Oxidative stress occurs when the levels of reactive oxygen species (ROS) overwhelm antioxidant defences and has been strongly associated with male reproductive dysfunction. Hence, determination of ROS levels in semen is an important test for the assessment of male infertility. In this study, the percentage of live spermatozoa with oxidative stress (LOS) in native semen samples was evaluated using a flow cytometric technique, coupling the detection of sperm mitochondrial ROS with the MitoSOX™ probe (Thermo Fisher Scientific, Waltham, Massachusetts, USA) with staining of dead cells using the LIVE/DEAD Fixable Dead Cell Stain kit (Thermo Fisher Scientific). Using this technique, LOS was evaluated in 80 infertile subjects and 16 cancer patients (testicular and haematological cancers); these patients were selected during routine semen analyses and cryopreservation of semen before cytotoxic therapy, respectively.
In infertile patients, the median LOS value was 24.80% (interquartile range [IQR]: 16.29–33.20). After grouping the patients according to the presence or absence of clinical signs of oxidative stress (inflammation and infection, smoking habit, leukocytospermia, semen viscosity, and semen bacteria), we found that the value of LOS was 28.56% (IQR: 25.01–40.79) in subjects with clinical signs of semen oxidative stress (n=42) and 17.18% (IQR: 12.18–21.71) in subjects without clinical signs (n=38; p=0.0001). To verify whether the percentage of LOS was able to identify patients with semen oxidative stress, we constructed receiver operating characteristic curves. It was found that the LOS percentage predicted the presence of clinical signs of oxidative stress with a good accuracy (area under the curve: 0.799; confidence interval: 0.692–0.906) and that when using 22.74% as a threshold value, the true-positive proportion was 86%, whereas the false-positive proportion was 21%.
Oxidative stress is one of the main mechanisms through which sperm DNA fragmentation (sDF) occurs. To verify whether live spermatozoa with mitochondrial ROS also exhibited higher levels of sDF, first live spermatozoa with and without mitochondrial ROS were sorted using a BD FACSAria™ (Becton Dickinson Biosciences, Franklin Lakes, New Jersey, USA) cell sorter. Subsequently, the two sorted fractions were processed with a comet assay. As expected, a higher amount of sDF in the spermatozoa with mitochondrial ROS was found compared to those without (median percentage tail intensity: 37.80±9.20% versus 27.90±4.80%, respectively; p=0.06).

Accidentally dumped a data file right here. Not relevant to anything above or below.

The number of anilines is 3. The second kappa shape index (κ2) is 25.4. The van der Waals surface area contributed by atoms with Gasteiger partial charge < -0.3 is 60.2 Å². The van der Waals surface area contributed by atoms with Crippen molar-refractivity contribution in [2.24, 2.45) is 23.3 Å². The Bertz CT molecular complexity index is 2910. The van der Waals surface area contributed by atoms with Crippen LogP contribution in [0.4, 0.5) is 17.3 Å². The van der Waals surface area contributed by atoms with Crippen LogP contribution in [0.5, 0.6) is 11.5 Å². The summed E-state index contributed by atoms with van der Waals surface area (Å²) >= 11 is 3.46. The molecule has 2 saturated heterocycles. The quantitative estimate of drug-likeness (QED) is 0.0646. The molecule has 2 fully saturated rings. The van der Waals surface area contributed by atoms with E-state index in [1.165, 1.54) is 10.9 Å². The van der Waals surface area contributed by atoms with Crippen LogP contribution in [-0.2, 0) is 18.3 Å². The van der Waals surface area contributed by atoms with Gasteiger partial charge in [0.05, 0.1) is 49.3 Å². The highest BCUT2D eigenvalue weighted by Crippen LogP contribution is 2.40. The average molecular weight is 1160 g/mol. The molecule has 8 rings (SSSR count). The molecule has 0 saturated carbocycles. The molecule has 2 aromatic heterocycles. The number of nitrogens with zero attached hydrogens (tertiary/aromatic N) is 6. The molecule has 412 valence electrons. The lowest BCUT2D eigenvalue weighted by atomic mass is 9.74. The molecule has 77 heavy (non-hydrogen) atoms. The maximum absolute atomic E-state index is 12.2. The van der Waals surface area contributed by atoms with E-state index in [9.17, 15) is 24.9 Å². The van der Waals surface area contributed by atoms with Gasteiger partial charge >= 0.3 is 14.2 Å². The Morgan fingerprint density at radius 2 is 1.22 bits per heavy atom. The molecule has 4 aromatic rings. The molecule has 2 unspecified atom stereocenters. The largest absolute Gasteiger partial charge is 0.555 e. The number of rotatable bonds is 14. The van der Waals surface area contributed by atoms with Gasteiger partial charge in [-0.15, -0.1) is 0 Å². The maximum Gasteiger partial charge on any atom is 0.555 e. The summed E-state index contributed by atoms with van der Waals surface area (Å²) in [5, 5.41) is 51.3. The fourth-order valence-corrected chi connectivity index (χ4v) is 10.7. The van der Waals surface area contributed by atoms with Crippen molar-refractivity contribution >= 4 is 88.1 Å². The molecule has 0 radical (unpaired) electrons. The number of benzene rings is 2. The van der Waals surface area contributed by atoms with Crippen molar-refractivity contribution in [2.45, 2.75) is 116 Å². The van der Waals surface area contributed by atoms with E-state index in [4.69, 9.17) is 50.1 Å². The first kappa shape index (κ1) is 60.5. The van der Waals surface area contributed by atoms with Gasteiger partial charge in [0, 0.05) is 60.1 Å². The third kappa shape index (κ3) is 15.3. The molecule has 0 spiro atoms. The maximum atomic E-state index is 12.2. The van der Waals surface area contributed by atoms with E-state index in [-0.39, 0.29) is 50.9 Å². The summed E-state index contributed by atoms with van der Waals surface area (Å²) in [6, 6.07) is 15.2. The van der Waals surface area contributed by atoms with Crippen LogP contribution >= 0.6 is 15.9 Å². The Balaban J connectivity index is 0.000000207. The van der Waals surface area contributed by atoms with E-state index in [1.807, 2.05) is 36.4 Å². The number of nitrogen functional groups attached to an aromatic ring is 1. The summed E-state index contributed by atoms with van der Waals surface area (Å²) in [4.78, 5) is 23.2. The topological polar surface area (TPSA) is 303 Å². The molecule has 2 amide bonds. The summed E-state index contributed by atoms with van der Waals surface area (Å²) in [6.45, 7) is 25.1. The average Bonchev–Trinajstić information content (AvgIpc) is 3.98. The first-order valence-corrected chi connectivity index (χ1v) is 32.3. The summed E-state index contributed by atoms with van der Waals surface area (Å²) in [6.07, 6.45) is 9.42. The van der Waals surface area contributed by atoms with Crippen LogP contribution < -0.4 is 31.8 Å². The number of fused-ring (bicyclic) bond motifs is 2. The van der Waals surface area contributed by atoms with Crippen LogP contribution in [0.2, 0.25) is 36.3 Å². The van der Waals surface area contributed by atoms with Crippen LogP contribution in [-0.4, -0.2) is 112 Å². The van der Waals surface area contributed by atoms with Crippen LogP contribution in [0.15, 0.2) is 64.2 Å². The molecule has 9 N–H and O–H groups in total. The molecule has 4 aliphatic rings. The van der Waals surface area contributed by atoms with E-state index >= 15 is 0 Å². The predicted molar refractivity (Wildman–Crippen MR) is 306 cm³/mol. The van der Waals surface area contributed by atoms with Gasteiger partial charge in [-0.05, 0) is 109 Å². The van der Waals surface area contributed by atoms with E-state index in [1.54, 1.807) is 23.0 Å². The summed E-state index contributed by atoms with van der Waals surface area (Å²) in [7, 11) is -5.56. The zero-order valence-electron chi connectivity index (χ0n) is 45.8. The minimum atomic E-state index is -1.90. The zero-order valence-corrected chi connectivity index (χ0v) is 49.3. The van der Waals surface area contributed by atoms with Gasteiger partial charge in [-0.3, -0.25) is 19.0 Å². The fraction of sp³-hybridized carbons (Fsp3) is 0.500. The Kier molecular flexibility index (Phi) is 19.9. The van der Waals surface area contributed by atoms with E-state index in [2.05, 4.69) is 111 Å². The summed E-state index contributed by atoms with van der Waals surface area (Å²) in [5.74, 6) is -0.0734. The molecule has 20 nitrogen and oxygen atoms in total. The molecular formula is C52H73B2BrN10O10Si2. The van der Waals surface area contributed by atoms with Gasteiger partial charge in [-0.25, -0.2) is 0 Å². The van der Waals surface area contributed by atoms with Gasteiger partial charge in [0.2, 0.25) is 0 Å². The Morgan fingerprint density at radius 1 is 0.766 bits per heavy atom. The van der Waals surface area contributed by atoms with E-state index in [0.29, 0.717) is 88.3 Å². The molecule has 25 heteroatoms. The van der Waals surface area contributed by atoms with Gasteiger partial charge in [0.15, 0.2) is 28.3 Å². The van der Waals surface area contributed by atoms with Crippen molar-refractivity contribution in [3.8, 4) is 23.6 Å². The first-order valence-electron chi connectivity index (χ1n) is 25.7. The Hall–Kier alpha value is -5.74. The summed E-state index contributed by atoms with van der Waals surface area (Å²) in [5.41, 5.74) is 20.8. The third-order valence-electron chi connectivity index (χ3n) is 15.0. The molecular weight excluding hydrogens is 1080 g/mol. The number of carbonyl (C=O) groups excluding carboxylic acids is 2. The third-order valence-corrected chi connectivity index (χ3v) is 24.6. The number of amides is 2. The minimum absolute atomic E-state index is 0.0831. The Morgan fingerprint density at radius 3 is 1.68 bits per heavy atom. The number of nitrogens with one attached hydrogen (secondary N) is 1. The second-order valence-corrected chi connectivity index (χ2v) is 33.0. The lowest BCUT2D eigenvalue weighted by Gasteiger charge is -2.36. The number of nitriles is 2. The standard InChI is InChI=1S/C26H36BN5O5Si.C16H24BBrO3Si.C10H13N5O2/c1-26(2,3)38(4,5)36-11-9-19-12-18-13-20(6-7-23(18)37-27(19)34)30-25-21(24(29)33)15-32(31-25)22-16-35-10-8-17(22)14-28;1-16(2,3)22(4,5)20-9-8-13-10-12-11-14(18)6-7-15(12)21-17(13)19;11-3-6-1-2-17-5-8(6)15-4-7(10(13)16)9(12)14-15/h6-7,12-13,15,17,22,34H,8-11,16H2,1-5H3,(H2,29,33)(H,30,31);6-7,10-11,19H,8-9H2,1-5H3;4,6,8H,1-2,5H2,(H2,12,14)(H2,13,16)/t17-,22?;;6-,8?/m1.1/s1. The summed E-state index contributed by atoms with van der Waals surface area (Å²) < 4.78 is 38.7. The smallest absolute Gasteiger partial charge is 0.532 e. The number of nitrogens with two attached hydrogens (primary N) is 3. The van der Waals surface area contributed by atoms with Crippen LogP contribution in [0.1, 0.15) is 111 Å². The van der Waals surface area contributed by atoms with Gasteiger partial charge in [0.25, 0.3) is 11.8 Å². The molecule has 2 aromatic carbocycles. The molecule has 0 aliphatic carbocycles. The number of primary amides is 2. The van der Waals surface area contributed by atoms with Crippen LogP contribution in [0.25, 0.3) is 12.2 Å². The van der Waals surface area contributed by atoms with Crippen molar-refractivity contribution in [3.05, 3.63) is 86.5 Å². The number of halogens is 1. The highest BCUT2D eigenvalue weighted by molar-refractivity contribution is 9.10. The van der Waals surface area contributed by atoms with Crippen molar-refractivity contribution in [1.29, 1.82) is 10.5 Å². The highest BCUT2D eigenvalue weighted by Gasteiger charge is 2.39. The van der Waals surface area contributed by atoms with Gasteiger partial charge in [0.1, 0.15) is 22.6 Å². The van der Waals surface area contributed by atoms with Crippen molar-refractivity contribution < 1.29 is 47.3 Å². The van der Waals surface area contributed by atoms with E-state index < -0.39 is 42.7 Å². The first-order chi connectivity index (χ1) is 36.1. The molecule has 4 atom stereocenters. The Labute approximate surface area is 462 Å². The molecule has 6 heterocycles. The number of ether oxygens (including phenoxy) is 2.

In the 16 cancer patients, it was found that the LOS value was 41.53% (IQR: 28.71–62.10) (testicular cancer: n=9; 44.14% [IQR: 34.26–80.32]; haematological cancer: n=7; 31.22% [IQR: 18.00–47.26]), a value much higher than that observed in infertile subjects (p=0.0001), even when considering only those presenting with clinical signs of semen oxidation (p=0.017). No difference was found between patients with the two types of cancer (p=0.174).
In conclusion, this study shows a new flow cytometric technique for evaluating oxidative stress in live spermatozoa. Contrary to previous similar methods, this technique, does not use selected spermatozoa but instead investigates native semen samples, which are more representative of the in vivo condition. In addition, the procedure resulted in the identification of subjects with clinical signs of semen oxidative stress with a good accuracy. With this technique, it was found that semen from cancer patients exhibited very high levels of oxidative stress, which could explain the more detrimental effects of semen cryopreservation observed in these patients.